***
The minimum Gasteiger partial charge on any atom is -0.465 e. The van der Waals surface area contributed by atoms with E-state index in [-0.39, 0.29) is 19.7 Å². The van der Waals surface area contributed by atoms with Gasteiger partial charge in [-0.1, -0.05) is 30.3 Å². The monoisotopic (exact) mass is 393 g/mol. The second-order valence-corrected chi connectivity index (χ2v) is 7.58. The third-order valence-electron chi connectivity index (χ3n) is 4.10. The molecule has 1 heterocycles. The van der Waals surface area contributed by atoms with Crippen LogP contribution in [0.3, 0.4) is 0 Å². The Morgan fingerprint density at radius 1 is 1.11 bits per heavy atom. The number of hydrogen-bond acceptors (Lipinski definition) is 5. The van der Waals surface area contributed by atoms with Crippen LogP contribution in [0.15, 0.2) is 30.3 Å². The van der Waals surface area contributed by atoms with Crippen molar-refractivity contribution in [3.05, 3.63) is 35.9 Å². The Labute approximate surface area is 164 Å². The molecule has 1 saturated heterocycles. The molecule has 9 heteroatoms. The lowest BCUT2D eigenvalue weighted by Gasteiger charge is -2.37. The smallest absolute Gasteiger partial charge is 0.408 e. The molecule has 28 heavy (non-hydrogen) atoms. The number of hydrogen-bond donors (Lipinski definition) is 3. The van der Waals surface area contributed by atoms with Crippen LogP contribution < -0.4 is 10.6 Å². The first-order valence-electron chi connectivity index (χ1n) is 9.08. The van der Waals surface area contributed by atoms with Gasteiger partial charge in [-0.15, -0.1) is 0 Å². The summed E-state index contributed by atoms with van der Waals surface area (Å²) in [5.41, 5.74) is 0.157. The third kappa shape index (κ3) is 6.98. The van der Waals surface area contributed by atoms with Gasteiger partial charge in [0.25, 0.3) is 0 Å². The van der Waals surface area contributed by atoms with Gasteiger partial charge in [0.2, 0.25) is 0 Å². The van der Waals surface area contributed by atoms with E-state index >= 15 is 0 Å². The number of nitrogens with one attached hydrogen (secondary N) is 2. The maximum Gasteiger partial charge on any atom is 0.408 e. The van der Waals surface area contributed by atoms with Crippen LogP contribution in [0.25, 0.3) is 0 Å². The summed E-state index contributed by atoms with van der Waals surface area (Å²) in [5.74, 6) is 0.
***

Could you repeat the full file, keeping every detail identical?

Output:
The minimum Gasteiger partial charge on any atom is -0.465 e. The van der Waals surface area contributed by atoms with E-state index in [-0.39, 0.29) is 19.7 Å². The van der Waals surface area contributed by atoms with Gasteiger partial charge in [-0.1, -0.05) is 30.3 Å². The monoisotopic (exact) mass is 393 g/mol. The second-order valence-corrected chi connectivity index (χ2v) is 7.58. The third-order valence-electron chi connectivity index (χ3n) is 4.10. The molecule has 1 heterocycles. The van der Waals surface area contributed by atoms with Crippen LogP contribution in [0.3, 0.4) is 0 Å². The Morgan fingerprint density at radius 1 is 1.11 bits per heavy atom. The number of hydrogen-bond acceptors (Lipinski definition) is 5. The van der Waals surface area contributed by atoms with Crippen LogP contribution in [0.15, 0.2) is 30.3 Å². The van der Waals surface area contributed by atoms with Crippen molar-refractivity contribution in [3.05, 3.63) is 35.9 Å². The Labute approximate surface area is 164 Å². The molecule has 1 saturated heterocycles. The molecule has 9 heteroatoms. The lowest BCUT2D eigenvalue weighted by Gasteiger charge is -2.37. The smallest absolute Gasteiger partial charge is 0.408 e. The molecule has 28 heavy (non-hydrogen) atoms. The number of hydrogen-bond donors (Lipinski definition) is 3. The van der Waals surface area contributed by atoms with Crippen LogP contribution < -0.4 is 10.6 Å². The first-order valence-electron chi connectivity index (χ1n) is 9.08. The van der Waals surface area contributed by atoms with Gasteiger partial charge in [-0.15, -0.1) is 0 Å². The summed E-state index contributed by atoms with van der Waals surface area (Å²) in [5.41, 5.74) is 0.157. The third kappa shape index (κ3) is 6.98. The van der Waals surface area contributed by atoms with Gasteiger partial charge in [0.25, 0.3) is 0 Å². The van der Waals surface area contributed by atoms with Gasteiger partial charge in [0.2, 0.25) is 0 Å². The van der Waals surface area contributed by atoms with E-state index >= 15 is 0 Å². The number of nitrogens with one attached hydrogen (secondary N) is 2. The maximum Gasteiger partial charge on any atom is 0.408 e. The van der Waals surface area contributed by atoms with Crippen LogP contribution in [0.25, 0.3) is 0 Å². The summed E-state index contributed by atoms with van der Waals surface area (Å²) in [5.74, 6) is 0.